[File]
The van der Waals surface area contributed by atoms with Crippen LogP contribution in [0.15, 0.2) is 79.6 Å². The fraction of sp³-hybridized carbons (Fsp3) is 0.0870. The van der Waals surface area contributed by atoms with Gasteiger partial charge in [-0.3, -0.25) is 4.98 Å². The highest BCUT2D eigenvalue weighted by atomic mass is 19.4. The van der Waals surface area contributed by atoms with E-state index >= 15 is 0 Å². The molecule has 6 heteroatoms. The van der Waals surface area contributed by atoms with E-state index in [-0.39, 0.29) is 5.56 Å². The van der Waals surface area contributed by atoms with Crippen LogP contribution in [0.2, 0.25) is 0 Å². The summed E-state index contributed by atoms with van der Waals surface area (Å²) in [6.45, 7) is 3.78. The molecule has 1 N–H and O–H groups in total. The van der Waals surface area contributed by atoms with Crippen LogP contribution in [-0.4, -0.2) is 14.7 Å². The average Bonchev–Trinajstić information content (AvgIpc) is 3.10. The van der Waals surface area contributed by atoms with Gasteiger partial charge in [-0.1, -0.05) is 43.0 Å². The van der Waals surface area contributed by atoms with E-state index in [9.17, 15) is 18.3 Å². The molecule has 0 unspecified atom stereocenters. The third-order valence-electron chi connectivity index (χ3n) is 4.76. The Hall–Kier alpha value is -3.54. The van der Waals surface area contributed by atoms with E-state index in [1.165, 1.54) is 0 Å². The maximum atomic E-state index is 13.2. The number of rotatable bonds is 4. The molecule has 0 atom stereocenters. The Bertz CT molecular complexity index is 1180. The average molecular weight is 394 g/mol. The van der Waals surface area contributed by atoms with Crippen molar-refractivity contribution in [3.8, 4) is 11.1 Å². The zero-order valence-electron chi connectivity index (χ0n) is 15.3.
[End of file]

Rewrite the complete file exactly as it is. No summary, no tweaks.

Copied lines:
The van der Waals surface area contributed by atoms with Crippen LogP contribution in [0.15, 0.2) is 79.6 Å². The fraction of sp³-hybridized carbons (Fsp3) is 0.0870. The van der Waals surface area contributed by atoms with Gasteiger partial charge in [-0.3, -0.25) is 4.98 Å². The highest BCUT2D eigenvalue weighted by atomic mass is 19.4. The van der Waals surface area contributed by atoms with E-state index >= 15 is 0 Å². The molecule has 6 heteroatoms. The van der Waals surface area contributed by atoms with E-state index in [-0.39, 0.29) is 5.56 Å². The van der Waals surface area contributed by atoms with Crippen LogP contribution in [0.2, 0.25) is 0 Å². The summed E-state index contributed by atoms with van der Waals surface area (Å²) in [6.45, 7) is 3.78. The molecule has 1 N–H and O–H groups in total. The van der Waals surface area contributed by atoms with Crippen LogP contribution in [-0.4, -0.2) is 14.7 Å². The average Bonchev–Trinajstić information content (AvgIpc) is 3.10. The van der Waals surface area contributed by atoms with Gasteiger partial charge in [-0.1, -0.05) is 43.0 Å². The van der Waals surface area contributed by atoms with E-state index in [9.17, 15) is 18.3 Å². The molecule has 0 unspecified atom stereocenters. The third-order valence-electron chi connectivity index (χ3n) is 4.76. The Hall–Kier alpha value is -3.54. The van der Waals surface area contributed by atoms with E-state index in [1.165, 1.54) is 0 Å². The maximum atomic E-state index is 13.2. The number of rotatable bonds is 4. The molecule has 0 atom stereocenters. The Bertz CT molecular complexity index is 1180. The average molecular weight is 394 g/mol. The van der Waals surface area contributed by atoms with Crippen molar-refractivity contribution in [3.8, 4) is 11.1 Å². The zero-order valence-electron chi connectivity index (χ0n) is 15.3.